Minister pledges to abolish negative cultural practices
The Upper East Regional Minister, Mr Rockson Ayine Bukari has pledged to work closely with traditional,religious leaders and non-governmental organisations, to abolish negative cultural practices that hamper the progress of women.
Negative cultural practices such as denying women farmers’ access to fertile land, widowhood rites, child marriage and female genital mutilation are among some of the inhumane practices that are affecting the growth of women and development, he said.
The Regional Minister, who made the pledge during this year’s International Women’s Day celebration, said Ghana as a signatory to international commitments such as the Beijing Platform for Action and the Sustainable Development Goals, could not continue to operate in the midst of obnoxious and inimical cultural practices that violate the rights of women.
“Whilst appreciating the fact that culture is a potent tool for development, we must do away with those that are very harmful. Society is dynamic and we need to change for the better.”
He said that Government was committed to the welfare of women and would ensure that it honoured its promise to engage 30 per cent of women in governance.
The Regional Minister stated that as part of government’s commitment to empowering women particularly the rural women, it would soon be rolling out a number of programmes aimed at addressing inequalities.
Some of the programmes include the Planting Food for Jobs, the establishment of a factory in each District, the construction of dams in each village, the establishment of the Zongo Development Fund, the reductions of taxes and levies on utilities and the re-introduction of allowances for teachers and nurses.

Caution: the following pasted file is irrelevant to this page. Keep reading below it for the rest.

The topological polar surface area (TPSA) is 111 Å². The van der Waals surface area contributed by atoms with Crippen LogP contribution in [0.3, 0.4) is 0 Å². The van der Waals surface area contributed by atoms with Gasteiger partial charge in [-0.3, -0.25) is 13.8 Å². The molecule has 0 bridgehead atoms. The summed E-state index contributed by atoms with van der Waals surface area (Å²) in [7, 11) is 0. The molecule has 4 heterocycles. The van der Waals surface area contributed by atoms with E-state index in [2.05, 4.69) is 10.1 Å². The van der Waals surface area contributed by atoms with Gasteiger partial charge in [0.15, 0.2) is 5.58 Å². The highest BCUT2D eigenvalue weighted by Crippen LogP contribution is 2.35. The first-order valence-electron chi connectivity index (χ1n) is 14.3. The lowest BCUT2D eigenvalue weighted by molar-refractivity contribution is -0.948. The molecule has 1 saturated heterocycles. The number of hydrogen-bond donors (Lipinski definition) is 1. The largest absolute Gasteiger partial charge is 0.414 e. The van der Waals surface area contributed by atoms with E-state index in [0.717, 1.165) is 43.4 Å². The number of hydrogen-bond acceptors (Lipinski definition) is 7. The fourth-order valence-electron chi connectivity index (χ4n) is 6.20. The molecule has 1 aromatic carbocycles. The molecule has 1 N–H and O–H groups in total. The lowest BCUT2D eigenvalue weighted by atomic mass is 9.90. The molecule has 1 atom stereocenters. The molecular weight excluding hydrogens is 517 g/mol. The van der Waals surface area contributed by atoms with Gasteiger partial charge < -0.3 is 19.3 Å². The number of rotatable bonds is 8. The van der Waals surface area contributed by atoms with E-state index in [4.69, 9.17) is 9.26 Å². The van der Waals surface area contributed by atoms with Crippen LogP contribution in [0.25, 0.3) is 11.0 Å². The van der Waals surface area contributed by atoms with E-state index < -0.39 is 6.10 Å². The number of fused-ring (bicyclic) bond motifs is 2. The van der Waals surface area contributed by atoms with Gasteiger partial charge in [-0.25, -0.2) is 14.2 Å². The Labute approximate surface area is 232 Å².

Mr James Kwene, the Acting Regional Director of Gender, Children and Social Protection, said Government over the years had initiated a number of programmes to empower women and mentioned gender mainstreaming into the Metropolitan, Municipal and District Assemblies and some institutional, administrative and legal reforms as some of the examples.
The Programme Manager of Action Aid Ghana, Mr Alhassan Sulemana, on his part called on government to formulate policies for rural women to reduce unpaid care work to enable them earn income.
He said as part of AAG contribution to the empowerment of rural women it had initiated an intervention known as promoting opportunities for Women Empowerment and Rights Project to link smallholder women producers and processors with various value chain actors.
“This is aimed at establishing networking relationship between smallholder women farmers, producers and processors, aggregators, input dealers and marketers in the value chain,” he said.
The event which was organised by AAG in partnership with the Orphans and Widows Ministry, Botataaba Nahira-Taaba Development Union, Bawku East Women Development Association and the Regional Directorate of the Ministry of Gender and Social Protection was also used to showcase agricultural products produced by the rural women.